Recordings captured Facebook content moderators bragging about deleting posts and comments supporting President Donald Trump and conservative causes.
“Zach McElroy’s story raises serious doubts about the Capitol Hill testimony of Facebook CEO Mark Zuckerberg, who gave lawmakers the impression that his company only takes content that could cause harm, such as relating to terrorism or hate speech, but never for politics,” said James O’Keefe, Project Veritas’ founding CEO.
“Facebook and other social media platforms are protected by Section 230 of the Communications Decency Act, because they claim that unlike traditional publishers that do not actively edit content—they say they are like the phone company just stringing wires on poles,” said O’Keefe.
“Facebook’s $400 billion market capitalization is tied to this protection and our report shows for the first time anywhere Facebook’s robust and human-directed process for restricting the marketplace of ideas, which calls into question their CDA 230 immunity,” he said.
In one example, McElroy captured as a screenshot, President Donald Trump posted on Facebook about Republican successes, including electing a GOP governor of Mississippi. In the screenshot, Trump’s account is labeled “Verified and Shielded,” but a seemingly innocuous comment on the post: “Cleaning up the house” with heart emojis is flagged in the Single Review Tool for adjudication.
One of the content moderators was asked if she deleted every Republican item that came up on her queue, she said: “Yes! I don’t give no f*cks, I’ll delete it.”
The same moderator said she does not take down anti-Trump content, even if it did violate policy.
“You gotta take it down but I leave it up,” she said. “If you see something that’s not supposed to be up, it’s probably me.”
Another content moderator, Lara Kontakos, was asked what she did when she saw a posts supporting the president: “If someone is wearing a MAGA hat, I am going to delete them for terrorism.”
Then, Kontakos looked around at her colleagues: “I think we are
all doing that.”
Steve Grimmett, a content review lead, said it was Facebook’s culture to target the president and his supporters. “It’s a very progressive company, who’s very anti-MAGA.”
Facebook CEO Mark Zuckerberg testified before Congress that Facebook is a politically neutral platform. However, the investigation report raises serious doubts about Zuckerberg’s Capitol Hill testimony, that gave lawmakers the impression that his company only takes down content that could cause harm, such as relating to terrorism or hate speech, but never for politics.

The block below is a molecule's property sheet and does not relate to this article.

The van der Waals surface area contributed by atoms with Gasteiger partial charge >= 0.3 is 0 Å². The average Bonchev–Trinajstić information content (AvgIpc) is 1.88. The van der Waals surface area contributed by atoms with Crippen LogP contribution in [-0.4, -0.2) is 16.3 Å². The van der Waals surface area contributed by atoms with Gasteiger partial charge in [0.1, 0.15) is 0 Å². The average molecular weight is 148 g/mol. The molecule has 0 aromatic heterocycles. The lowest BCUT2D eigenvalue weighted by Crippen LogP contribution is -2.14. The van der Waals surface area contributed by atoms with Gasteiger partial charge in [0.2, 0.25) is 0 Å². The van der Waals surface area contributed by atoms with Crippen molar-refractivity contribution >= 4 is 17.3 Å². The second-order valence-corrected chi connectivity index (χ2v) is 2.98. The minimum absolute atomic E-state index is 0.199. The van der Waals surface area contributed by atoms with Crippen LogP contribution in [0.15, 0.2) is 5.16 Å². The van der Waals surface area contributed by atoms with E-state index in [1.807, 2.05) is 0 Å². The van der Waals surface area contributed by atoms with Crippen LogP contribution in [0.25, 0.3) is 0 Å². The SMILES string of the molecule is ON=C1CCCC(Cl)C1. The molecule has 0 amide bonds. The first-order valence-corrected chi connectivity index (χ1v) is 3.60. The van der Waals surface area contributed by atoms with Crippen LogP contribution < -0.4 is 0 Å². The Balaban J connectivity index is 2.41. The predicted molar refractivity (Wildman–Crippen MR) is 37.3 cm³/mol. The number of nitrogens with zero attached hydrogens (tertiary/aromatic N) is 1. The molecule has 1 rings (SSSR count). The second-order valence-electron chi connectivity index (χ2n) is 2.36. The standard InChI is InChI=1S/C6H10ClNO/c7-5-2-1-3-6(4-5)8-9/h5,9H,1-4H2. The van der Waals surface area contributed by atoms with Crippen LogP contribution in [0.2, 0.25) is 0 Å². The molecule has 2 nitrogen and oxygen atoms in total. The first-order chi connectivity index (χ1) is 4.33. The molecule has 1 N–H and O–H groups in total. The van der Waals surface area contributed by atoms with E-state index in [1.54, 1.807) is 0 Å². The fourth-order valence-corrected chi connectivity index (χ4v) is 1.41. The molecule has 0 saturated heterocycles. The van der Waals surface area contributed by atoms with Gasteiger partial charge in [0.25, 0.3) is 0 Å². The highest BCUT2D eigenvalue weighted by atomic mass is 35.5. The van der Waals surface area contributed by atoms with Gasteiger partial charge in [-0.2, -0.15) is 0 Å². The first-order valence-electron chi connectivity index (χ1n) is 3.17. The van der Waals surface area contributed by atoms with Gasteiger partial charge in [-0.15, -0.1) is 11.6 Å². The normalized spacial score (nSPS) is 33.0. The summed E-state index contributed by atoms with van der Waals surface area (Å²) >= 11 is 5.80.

Social media platforms, like Facebook, are protected by Section 230 of the Communications Decency Act, because unlike traditional publishers they are not meant to actively edit content—claiming they are like a phone company just stringing wires on poles. Facebook’s $400 billion market capitalization is protected by CDA 230 immunity. However, today’s report shows Facebook’s robust and human-directed process for restricting the marketplace of ideas.
Zuckerberg told lawmakers that each example of conservatives being singled out and sanctioned were mistakes. At a combined Senate Judiciary and Commerce committee hearing on April 10, 2018, Sen. Ted Cruz (R.-Texas) addressed this:
Cruz: Gizmodo reported that Facebook had purposely and routinely suppressed conservative stories from trending news, including stories about CPAC, including stories about Mitt Romney, including stories about the Lois Lerner IRS scandal, including stories about Glenn Beck.
In addition to that, Facebook has initially shut down the Chick-fil-A Appreciation Day page, has blocked a post of a Fox News reporter, has blocked over two dozen Catholic pages, and most recently blocked Trump supporters Diamond and Silk's page, with 1.2 million Facebook followers, after determining their content and brand were, “unsafe to the community.”
To a great many Americans that appears to be a pervasive pattern of political bias. Do you agree with that assessment?
Zuckerberg: First, I understand where that concern is coming from, because Facebook in the tech industry are located in Silicon Valley, which is an extremely left-leaning place, and I — this is actually a concern that I have and that I try to root out in the company, is making sure that we do not have any bias in the work that we do, and I think it is a fair concern that people would at least wonder about.
The next day, Zuckerberg testified in front of the House Energy and Commerce Committee and Rep. Stephen J. Scalise (R.-La.), the GOP whip, asked the social media mogul if his company’s artificial intelligence program was unfair to conservatives.
Scalise: You can determine whether you want to write an algorithm to sort data, to compartmentalize data, but you can also put a bias in if that's the directive. Was there a directive to put a bias in? And first, are you aware of this bias that many people have looked at and analyzed and seen?
Zuckerberg: There is absolutely no directive in any of the changes that we make to have a bias in anything that we do. To the contrary, our goal is to be a platform for all ideas.
Later, in the same hearing, Rep. Timothy L. Walberg (R.-Mich.) asked Zuckerberg if he could assure the congressman that Facebook did not restrict ads based on political views. Under oath, Zuckerberg gave that assurance.
Walberg: Can you assure me that ads and content are not being denied based on particular views?
Zuckerberg: Congressman, yes, politically. Although, I think what you -- when I hear that, what I hear is, kind of, normal political speech. We certainly are not going to allow ads for terrorist content, for example, so we would be banning those views. But I think that that is something that we would all expect.